As far as proving it by attempting to connect to it, I would have no way of testing presently.

        Cheers - L~R

      I would recommend reading the man page for nmap;

      "Upon hitting a closed port on the target machine, the UDP probe should elicit an ICMP port unreachable packet in return. This signifies to Nmap that the machine is up and available. Many other types of ICMP errors, such as host/network unreachables or TTL exceeded are indicative of a down or unreachable host. A lack of response is also interpreted this way. If an open port is reached, most services simply ignore the empty packet and fail to return any response. This is why the default probe port is 31338, which is highly unlikely to be in use. A few services, such as chargen, will respond to an empty UDP packet, and thus disclose to Nmap that the machine is available."

      AND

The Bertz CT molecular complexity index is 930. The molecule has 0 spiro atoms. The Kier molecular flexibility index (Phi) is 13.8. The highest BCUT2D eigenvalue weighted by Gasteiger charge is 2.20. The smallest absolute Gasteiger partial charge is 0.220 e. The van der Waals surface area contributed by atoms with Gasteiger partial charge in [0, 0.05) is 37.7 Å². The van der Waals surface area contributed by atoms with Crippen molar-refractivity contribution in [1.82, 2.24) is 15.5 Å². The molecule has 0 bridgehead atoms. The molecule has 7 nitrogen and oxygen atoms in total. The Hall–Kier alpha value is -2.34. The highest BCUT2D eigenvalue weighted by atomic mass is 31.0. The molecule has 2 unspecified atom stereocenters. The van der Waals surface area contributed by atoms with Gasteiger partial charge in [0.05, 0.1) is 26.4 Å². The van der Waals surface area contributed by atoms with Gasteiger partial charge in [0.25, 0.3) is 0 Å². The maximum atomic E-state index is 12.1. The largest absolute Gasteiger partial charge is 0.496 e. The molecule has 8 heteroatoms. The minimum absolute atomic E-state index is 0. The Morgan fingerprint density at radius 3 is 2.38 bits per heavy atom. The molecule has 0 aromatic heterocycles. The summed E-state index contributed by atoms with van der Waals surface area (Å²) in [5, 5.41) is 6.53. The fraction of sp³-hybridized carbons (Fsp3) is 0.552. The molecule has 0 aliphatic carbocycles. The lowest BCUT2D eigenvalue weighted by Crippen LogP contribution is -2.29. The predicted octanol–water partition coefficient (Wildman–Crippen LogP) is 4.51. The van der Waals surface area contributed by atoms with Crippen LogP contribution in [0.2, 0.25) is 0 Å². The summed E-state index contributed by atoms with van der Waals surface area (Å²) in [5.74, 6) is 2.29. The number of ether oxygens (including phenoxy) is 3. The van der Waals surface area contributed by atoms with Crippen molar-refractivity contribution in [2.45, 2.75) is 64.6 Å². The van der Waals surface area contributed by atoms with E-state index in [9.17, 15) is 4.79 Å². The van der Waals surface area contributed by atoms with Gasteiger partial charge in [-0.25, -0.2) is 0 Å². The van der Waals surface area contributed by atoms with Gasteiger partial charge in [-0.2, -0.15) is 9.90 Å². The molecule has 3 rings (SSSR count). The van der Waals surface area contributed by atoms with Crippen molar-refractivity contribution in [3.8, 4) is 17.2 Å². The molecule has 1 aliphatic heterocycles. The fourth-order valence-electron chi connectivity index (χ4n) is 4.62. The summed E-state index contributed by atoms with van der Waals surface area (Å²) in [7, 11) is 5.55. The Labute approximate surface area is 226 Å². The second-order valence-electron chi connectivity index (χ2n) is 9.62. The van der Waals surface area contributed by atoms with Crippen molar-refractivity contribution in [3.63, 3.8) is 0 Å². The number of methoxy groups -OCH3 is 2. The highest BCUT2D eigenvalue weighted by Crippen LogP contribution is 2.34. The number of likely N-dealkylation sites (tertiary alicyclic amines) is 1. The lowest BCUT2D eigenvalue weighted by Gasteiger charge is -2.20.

" -sU (UDP scans) While most popular services on the Internet run over the TCP protocol, UDP3 services are widely deployed. DNS, SNMP, and DHCP (registered ports 53, 161/162, and 67/68) are three of the most common. Because UDP scanning is generally slower and more difficult than TCP, some security auditors ignore these ports. This is a mistake, as exploitable UDP services are quite common and attackers certainly donĀ“t ignore the whole protocol. Fortunately, Nmap can help inventory UDP ports. UDP scan is activated with the -sU option. It can be combined with a TCP scan type such as SYN scan (-sS) to check both protocols during the same run. UDP scan works by sending an empty (no data) UDP header to every targeted port. If an ICMP port unreachable error (type 3, code 3) is returned, the port is closed. Other ICMP unreachable errors (type 3, codes 1, 2, 9, 10, or 13) mark the port as filtered. Occasionally, a service will respond with a UDP packet, proving that it is open. If no response is received after retransmissions, the port is classified as open|filtered. This means that the port could be open, or perhaps packet filters are blocking the communication. Versions scan (-sV) can be used to help differentiate the truly open ports from the filtered ones. A big challenge with UDP scanning is doing it quickly. Open and filtered ports rarely send any response, leaving Nmap to time out and then conduct retransmissions just in case the probe or response were lost. Closed ports are often an even bigger problem. They usually send back an ICMP port unreachable error. But unlike the RST packets sent by closed TCP ports in response to a SYN or connect scan, many hosts rate limit ICMP port unreachable messages by default. Linux and Solaris are particularly strict about this. For example, the Linux 2.4.20 kernel limits destination unreachable messages to one per second (in net/ipv4/icmp.c). Nmap detects rate limiting and slows down accordingly to avoid flooding the network with useless packets that the target machine will drop. Unfortunately, a Linux-style limit of one packet per second makes a 65,536-port scan take more than 18 hours. Ideas for speeding your UDP scans up include scanning more hosts in parallel, doing a quick scan of just the popular ports first, scanning from behind the firewall, and using --host-timeout to skip slow hosts. "